Speech by Tom Grauman

This has been translated from the Spanish version.

I am not a person who particularly likes to get on his feet to speak. At times, I feel quite nervous.  Notwithstanding, on this happy and momentous occasion, I do so eagerly. Today is a day if great promise but, to be completely frank, I also sense danger. In other words, today is a day which is deserving of celebration but with caution about the challenges ahead.

Today is a day, nevertheless, to pay homage to a dream begun more than 50 years ago. The founding Mothers and Fathers of the Cooperative arrived to a wilderness in the 1950s. It took backbreaking work to open fields, build houses, and fashion an existence in an environment alien to their previous experience in the mountains. Here we find ourselves today, thanks to them.  We remember them with respect and great affection. But not only them but you, who are present today, and many others who are not with us. Each person has made their mark with their efforts, their dreams, their thoughts, and their love.

While we are happily and unwittingly gathered as sisters and brothers here, I should warn you that, lurking in your houses and in the fields you farm, four species of rats are devouring the seeds intended for your  future harvests. This plague of rats threatens all Tanhoqueños. The only means of defense is to be found in a community-wide effort, rather than in individual measures. What are the four species of rats to which I refer?

     1.  The first rat that is eating the seed is the careless exploitation of the environment. (I refer to the physical environment that sustains life, composed of plants, trees, Earth, and human beings.)

     2.  The second rat represents the debts assumed by each family that have, in turn, consumed them.

     3.  The third rat that is threatening your future is the shortage of will and courage to enforce the laws of the country and the legal statutes of the Tanhoc Cooperative.

     4.  And finally, the fourth rat is the most destructive of all. It is the rat that surely can annihilate. I refer to the rat that sows division among you.

I will now describe in more detail the characteristics of each species of rat.

     1.  The first rat represents the careless exploitation of the environment. Of course, I have no authority to criticize you for causing environmental degradation because I hail from a people who have destroyed and poisoned the environment as if the environment was our enemy rather than our ally. We have behaved so and continue to behave in that manner because we have an insatiable appetite that cannot be sated with limitless foodstuffs nor with all the comforts at our disposal. We need to learn, somehow, perhaps from you, how to be contented with the basic elements of life. I implore you to resist repeating the same error we have made of devastating the environment.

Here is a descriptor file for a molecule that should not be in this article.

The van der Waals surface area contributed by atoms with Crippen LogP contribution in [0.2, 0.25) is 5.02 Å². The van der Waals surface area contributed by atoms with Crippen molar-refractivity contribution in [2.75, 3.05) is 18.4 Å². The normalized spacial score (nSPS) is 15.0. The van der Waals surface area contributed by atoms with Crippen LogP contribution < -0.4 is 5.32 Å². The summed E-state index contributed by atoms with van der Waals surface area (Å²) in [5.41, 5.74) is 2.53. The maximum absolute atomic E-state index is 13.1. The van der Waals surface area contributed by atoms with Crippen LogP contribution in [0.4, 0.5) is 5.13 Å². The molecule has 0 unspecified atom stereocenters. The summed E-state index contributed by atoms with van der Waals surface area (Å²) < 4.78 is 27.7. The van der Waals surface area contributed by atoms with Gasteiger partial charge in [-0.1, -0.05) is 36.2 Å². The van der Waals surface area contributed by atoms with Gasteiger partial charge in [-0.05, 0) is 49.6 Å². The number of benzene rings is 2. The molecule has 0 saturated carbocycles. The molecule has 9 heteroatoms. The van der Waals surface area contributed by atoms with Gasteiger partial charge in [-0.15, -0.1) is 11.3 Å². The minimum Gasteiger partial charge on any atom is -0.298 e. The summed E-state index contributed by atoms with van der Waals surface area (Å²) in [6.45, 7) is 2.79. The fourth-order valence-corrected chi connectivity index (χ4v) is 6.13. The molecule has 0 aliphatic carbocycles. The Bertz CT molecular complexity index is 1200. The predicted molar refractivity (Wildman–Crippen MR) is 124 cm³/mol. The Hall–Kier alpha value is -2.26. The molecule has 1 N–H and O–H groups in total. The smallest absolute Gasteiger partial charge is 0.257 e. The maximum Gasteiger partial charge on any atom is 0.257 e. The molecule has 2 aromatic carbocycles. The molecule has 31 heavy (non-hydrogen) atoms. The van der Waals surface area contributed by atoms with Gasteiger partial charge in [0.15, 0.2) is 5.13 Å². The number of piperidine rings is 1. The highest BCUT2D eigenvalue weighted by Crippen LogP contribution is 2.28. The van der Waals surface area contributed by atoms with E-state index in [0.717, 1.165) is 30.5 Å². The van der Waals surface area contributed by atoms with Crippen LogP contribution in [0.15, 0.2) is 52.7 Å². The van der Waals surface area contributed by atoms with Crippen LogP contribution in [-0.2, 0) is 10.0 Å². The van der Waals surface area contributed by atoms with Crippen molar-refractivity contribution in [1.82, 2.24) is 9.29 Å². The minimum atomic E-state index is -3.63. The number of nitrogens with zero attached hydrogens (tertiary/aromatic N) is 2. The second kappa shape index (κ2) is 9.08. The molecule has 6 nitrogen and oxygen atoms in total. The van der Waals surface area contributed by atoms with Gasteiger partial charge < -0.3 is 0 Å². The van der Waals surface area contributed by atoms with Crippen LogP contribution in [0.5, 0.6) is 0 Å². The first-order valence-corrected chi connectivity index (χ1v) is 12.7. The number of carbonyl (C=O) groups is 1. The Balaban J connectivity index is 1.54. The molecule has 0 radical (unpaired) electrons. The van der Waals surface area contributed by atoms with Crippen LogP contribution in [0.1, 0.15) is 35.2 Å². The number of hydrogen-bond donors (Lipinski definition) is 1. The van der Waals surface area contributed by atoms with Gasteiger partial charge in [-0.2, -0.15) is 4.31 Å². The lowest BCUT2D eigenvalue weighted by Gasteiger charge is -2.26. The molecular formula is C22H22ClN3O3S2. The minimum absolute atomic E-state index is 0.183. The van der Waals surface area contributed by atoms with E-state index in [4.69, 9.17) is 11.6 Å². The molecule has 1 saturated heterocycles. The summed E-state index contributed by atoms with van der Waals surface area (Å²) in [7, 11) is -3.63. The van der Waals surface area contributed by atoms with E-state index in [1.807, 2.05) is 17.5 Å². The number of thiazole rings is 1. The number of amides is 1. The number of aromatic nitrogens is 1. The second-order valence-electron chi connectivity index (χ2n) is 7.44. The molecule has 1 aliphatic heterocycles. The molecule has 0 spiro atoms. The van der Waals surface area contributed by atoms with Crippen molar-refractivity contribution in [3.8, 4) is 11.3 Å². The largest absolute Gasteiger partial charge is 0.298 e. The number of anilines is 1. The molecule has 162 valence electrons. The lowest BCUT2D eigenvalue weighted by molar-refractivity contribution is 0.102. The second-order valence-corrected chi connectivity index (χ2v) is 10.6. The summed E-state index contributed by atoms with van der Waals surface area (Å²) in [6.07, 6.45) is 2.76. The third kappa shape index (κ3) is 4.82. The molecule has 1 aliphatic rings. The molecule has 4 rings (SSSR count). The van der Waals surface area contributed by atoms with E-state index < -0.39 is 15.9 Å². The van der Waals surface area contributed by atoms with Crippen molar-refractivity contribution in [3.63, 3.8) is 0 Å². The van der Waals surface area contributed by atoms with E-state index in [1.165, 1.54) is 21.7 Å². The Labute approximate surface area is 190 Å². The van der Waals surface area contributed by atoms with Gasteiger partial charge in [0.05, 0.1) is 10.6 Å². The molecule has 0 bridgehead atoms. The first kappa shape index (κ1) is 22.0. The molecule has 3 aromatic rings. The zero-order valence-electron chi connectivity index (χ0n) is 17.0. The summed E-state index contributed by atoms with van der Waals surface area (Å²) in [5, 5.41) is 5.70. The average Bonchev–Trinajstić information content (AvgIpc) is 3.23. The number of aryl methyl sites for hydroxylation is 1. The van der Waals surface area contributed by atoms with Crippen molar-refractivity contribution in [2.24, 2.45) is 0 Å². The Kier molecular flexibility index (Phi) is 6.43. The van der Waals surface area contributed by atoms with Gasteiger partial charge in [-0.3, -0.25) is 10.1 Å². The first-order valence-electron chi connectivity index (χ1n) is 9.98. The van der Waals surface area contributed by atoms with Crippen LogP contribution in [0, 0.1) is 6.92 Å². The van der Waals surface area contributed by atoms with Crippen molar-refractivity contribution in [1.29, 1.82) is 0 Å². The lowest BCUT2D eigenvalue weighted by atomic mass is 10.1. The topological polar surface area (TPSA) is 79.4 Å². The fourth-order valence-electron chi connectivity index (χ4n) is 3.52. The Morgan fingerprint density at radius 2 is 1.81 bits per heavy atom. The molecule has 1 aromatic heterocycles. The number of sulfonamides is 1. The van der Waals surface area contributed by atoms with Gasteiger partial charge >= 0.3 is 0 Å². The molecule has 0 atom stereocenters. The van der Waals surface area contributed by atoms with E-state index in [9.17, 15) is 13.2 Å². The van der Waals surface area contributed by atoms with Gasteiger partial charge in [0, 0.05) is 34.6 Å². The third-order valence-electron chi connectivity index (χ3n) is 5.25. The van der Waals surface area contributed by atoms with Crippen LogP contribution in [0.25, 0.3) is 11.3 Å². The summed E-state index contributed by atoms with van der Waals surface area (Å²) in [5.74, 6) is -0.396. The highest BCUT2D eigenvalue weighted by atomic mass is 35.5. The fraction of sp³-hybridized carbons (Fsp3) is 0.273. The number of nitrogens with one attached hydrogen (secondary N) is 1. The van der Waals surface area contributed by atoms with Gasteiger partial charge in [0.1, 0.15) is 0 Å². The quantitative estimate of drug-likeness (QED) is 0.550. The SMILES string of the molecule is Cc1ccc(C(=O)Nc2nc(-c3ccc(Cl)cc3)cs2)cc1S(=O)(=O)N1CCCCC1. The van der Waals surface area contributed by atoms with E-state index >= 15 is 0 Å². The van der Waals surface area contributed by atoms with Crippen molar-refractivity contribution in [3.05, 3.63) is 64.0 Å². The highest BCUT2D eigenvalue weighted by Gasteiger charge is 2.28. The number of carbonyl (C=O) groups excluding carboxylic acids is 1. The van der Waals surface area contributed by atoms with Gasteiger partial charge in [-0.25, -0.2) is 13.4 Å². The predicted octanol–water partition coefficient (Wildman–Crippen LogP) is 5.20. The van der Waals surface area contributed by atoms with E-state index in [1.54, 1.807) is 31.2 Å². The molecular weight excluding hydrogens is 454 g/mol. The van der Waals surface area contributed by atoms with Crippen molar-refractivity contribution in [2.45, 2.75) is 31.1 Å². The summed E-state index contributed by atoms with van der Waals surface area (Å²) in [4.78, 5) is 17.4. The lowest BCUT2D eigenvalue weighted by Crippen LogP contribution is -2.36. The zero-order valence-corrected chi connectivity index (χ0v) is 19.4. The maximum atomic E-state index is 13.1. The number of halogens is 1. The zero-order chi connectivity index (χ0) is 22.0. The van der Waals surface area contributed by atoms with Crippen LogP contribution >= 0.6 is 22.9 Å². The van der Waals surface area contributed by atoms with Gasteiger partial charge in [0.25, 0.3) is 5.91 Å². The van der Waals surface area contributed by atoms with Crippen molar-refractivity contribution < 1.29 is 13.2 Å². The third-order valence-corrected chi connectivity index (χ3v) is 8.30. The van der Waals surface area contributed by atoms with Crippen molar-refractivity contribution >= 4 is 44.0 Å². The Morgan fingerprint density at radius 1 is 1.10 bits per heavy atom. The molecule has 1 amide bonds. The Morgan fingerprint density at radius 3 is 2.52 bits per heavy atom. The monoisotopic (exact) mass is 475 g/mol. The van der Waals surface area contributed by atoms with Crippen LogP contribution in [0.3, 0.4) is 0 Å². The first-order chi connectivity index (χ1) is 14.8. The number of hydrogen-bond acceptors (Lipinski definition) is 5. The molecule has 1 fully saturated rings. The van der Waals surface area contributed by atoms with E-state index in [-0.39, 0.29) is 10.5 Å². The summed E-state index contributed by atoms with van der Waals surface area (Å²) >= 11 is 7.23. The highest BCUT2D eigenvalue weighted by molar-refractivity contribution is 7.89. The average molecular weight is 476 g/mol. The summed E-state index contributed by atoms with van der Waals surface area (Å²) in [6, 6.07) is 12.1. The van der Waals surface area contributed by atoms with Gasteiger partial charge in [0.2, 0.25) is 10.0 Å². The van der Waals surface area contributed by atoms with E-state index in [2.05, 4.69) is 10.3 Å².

2.  The second rat is a close friend of the first rat. The second rat is the face of debts, debts that continue to gnaw larger and more urgent fissures, making us increasingly desperate and leading us to take actions that we know will bring misery in the medium-to-long term future. We make mistakes in order to escape an immediate demand without evaluating carefully the possibly negative outcomes that will dog us for years to come. Any device, be it a chainsaw, a TV, a fridge or a cellphone, offers convenience but not one is without drawbacks, some of which may be very harmful and unexpected. When electricity was introduced in Tanhoc, families borrowed money to have it installed. When the acquisition of a TV proved to be irresistible, another loan was procured. When cellphones became available, no problem! We’ll ask for yet another loan. If we do not learn to live simply, meeting only our basic needs, all of us will exhaust our Mother Earth.

It is in response to debts, and the desire to acquire unnecessary items like a TV, that some people “sell” or “rent” their fields. How is it possible to sell or rent property that belongs to someone else? That someone else is the Tanhoc Cooperative, which is the owner of all lands. The Cooperative as an entity needs to summon the resolve to countenance the rat of debts.